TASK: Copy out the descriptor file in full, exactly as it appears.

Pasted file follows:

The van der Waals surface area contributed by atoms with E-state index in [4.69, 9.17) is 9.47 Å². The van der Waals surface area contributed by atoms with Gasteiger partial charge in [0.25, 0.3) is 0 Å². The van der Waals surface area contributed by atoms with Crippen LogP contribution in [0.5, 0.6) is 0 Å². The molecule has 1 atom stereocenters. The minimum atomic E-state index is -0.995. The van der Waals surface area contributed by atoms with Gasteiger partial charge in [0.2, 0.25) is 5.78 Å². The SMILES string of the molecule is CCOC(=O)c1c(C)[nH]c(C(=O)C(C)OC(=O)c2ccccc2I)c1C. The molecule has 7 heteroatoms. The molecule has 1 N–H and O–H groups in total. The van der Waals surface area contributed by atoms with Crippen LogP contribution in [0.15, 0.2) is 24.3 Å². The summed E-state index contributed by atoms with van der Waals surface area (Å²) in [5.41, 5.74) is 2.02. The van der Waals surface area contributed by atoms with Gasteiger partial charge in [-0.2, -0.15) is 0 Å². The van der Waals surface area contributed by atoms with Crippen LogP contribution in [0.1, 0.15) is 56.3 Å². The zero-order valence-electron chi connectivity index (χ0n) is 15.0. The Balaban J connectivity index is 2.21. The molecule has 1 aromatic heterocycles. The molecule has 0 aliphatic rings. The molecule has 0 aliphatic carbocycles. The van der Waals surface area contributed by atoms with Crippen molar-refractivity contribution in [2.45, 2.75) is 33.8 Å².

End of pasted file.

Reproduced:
The van der Waals surface area contributed by atoms with E-state index in [4.69, 9.17) is 9.47 Å². The van der Waals surface area contributed by atoms with Gasteiger partial charge in [0.25, 0.3) is 0 Å². The van der Waals surface area contributed by atoms with Crippen LogP contribution in [0.5, 0.6) is 0 Å². The molecule has 1 atom stereocenters. The minimum atomic E-state index is -0.995. The van der Waals surface area contributed by atoms with Gasteiger partial charge in [0.2, 0.25) is 5.78 Å². The SMILES string of the molecule is CCOC(=O)c1c(C)[nH]c(C(=O)C(C)OC(=O)c2ccccc2I)c1C. The molecule has 7 heteroatoms. The molecule has 1 N–H and O–H groups in total. The van der Waals surface area contributed by atoms with Crippen LogP contribution in [0.15, 0.2) is 24.3 Å². The summed E-state index contributed by atoms with van der Waals surface area (Å²) in [5.41, 5.74) is 2.02. The van der Waals surface area contributed by atoms with Gasteiger partial charge in [-0.2, -0.15) is 0 Å². The van der Waals surface area contributed by atoms with Crippen LogP contribution in [0.1, 0.15) is 56.3 Å². The zero-order valence-electron chi connectivity index (χ0n) is 15.0. The Balaban J connectivity index is 2.21. The molecule has 1 aromatic heterocycles. The molecule has 0 aliphatic rings. The molecule has 0 aliphatic carbocycles. The van der Waals surface area contributed by atoms with Crippen molar-refractivity contribution in [2.45, 2.75) is 33.8 Å².